My life is stupid busy. It’s not something I’m particularly proud of, nor is it something I wear like a badge of honor. Which is why it befuddles me why a god–much less several–would pop into my extremely busy life. It’s not like I actually opened up a door, even though Tyr says that I did.
(Am I really arguing with a god?)
Okay, back to something less esoteric (and I swear all this has a Heathen point, so bear with me). The truth is that someone like me is a real information addict. Which is why when I start writing anything, I get distracted–oooh, shiny!–and I start researching stuff that leads me to not working but instead hoarding information, and occasionally disseminating it. Take this piece. I had no fucking clue what to write about (a constant issue with me) and so I went to some of my favorite sites for inspiration. Only, there wasn’t inspiration but shit that is just distraction. Here’s a sample of my browser’s history:
- 5+ Ways Not to Take Things Personally
- Web Hosting Hub Review: The Good, Bad & My Experience
- Brainjunk and the Killing of the Internet Mind
- 10 Steps to Conquering Information Overload
- Popular–Wordpress Plugins
Between Two Worlds: My Journey With Hekate
- Cognitive Ability and Vulnerability to Fake News
Lift Weights, Eat More Protein, Especially if You’re Over 40
The Most Interesting Science News Articles of the Week
Chances are your browser tabs are loaded in the same way. You’re constantly reading shit other people (including the Rational Heathen) have put out there and have about the attention span of a gnat–oooh,shiny!*
Humans are, by nature, dopamine addicts. Dopamine is the feel-good chemical in your brain that makes you feel happy, gives you that sudden rush during orgasm, and causes you to get high if you take drugs that interfere with the natural chemistry of your brain. (Some drugs cause the brain to produce more dopamine; some drugs inhibit the recycling or reuptake mechanisms. Some really powerful drugs do both, but they’ve got their own risks, like death.) Dopamine causes us to chase after those adrenaline highs (because dopamine is also a precursor to epinephrine and norepinephrine) and it causes us to become thrill seekers. It’s what causes us to hit the feeder bar, as it were, to get that really good feeling again and again.
Internet addiction, by nature, does similar damage to the brain as cocaine. When we learn something new, guess what? We get a shot of dopamine. So, when we’re bombarded with things we read, learn about, feel, etc., we get hits. But we’re often getting those hits on a fast and furious basis and not in a natural sense. So, we get artificial highs from hits off our phone, our computer, and our tablet. But it’s work, right? (Yeah, I have a million justifications why I have to be playing Castle Siege, too.)
The problem is that even bright people tend to use their time for dopamine chasing and not things that actively enrich their lives. I mean, how many times do you check your Facebook posts, your chat rooms, your email, and your text messages a day? How many times do you have to look at your phone? This is not life. It is not living. It is certainly not living as a Heathen.
I’m not saying if our ancestors had these tools that they wouldn’t have fallen into the same trap. On the contrary, they did use psychoactive substances, most likely alcohol and mushrooms. Those who had contact with the Middle East probably had access to opium poppies. Did these substances allow the ancestors to see the gods? Maybe. Maybe not. I’ve known Heathens who swear they have met the gods after getting drunk or smoking weed. Having never experienced that, I don’t know if it was the weed or alcohol, or whether it was the lack of inhibition that enabled them to connect to the gods.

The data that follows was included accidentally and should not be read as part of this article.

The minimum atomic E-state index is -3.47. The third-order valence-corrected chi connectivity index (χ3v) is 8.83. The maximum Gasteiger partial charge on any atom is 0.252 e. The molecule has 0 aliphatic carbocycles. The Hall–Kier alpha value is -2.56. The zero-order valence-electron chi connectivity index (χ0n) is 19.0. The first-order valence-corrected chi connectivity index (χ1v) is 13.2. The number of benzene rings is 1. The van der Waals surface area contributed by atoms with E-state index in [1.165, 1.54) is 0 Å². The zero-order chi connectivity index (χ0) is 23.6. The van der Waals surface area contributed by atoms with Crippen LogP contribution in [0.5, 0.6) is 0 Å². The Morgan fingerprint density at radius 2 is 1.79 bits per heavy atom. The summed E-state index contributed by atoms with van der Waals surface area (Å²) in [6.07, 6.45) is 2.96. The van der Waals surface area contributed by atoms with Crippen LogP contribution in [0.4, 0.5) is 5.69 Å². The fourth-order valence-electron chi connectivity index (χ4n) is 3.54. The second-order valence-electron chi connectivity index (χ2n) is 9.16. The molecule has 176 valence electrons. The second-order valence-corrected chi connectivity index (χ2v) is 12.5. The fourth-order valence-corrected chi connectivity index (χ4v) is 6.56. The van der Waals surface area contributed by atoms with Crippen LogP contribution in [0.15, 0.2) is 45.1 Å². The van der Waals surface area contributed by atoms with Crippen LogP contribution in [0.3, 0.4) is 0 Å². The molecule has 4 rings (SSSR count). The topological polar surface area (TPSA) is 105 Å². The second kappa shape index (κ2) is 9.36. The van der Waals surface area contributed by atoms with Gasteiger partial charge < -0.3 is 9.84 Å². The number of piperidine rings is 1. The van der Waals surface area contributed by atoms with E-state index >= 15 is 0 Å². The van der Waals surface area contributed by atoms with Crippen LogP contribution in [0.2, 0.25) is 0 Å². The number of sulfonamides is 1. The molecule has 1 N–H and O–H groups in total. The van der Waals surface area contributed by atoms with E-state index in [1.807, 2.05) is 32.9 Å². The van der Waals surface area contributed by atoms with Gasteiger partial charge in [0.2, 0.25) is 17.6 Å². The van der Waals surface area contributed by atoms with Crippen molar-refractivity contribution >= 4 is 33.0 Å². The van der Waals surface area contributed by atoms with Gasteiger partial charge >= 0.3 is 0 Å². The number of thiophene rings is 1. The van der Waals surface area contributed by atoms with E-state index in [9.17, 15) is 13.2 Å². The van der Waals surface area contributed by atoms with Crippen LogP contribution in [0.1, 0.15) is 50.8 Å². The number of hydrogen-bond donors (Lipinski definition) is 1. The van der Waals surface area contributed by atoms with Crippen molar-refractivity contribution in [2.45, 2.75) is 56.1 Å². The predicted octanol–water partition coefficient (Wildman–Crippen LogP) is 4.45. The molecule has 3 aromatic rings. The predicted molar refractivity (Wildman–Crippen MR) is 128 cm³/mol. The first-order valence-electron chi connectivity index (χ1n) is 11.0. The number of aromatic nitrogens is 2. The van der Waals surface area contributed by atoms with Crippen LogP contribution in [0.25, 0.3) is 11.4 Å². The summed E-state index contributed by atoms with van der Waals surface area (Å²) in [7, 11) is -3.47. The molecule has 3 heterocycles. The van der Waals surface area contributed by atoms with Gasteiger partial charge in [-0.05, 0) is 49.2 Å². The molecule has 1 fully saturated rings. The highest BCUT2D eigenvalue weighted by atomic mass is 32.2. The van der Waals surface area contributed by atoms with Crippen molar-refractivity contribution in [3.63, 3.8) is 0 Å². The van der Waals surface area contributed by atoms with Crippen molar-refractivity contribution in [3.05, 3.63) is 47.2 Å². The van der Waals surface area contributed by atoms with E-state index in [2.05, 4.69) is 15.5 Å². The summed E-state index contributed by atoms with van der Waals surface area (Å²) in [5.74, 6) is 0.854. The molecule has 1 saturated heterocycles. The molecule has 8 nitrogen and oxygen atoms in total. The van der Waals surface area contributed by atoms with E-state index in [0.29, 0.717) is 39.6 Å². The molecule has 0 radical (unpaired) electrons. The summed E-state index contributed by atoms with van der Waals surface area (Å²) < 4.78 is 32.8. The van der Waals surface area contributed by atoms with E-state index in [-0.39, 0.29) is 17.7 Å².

The Gods Don’t Knock
|Thanks to Magickal Graphics|
Occasionally I get inspirations from the gods when I’m on the computer, but it’s rare. More often, however, I’ve heard the gods when I’m not linked into the dopamine feeder bar called a computer. It’s because when I’m on computers and smartphones, I’m too tied up chasing that next hit. It’s when I’m away from computers and other distractions that I can finally listen. And that is when they often talk to me. Quietly, and in their own way.
I’m not saying that happens every time. Sometimes I just get silence and nothing else. But the gods don’t knock and ask to speak to you. You must be ready to hear them. You can’t hear them if you’re always getting hits from the dopamine feeder bar. Eventually, you just kind of numb out to everything.
But What About Drugs?
At this point, you’re probably asking “what about drugs or mind-altering substances?” As much as I’m against illegal drugs (for various reasons, having had first hand experiences with addicts and the damage they leave behind), I’m not going to lie to you and say that you won’t be able to have a conversation with your chosen deity. Our ancestors used mushrooms and alcohol, (certainly to channel their inner berserker), and quite possibly to commune with the gods. However, I think the cost of using them to elicit possible contact may be greater than you’ve anticipated. For one thing, the types of drugs used back then are nowhere near the potency of today’s illegal drugs. Even marijuana (which I don’t think the ancestors used) was less potent than it is today. Meth and heroin, for example, are much stronger than what was available in the Viking Era. Then, there is always the “bad trip” and the always nasty side effects of mushrooms such as the toxic Amanita muscaria or fly agaric, purported to be the mushrooms the berserkers used.
There is a Better Way
Other Ways to Connect with the Gods
*Actually our attention span is less than nine seconds, which is less than a goldfish’s attention span.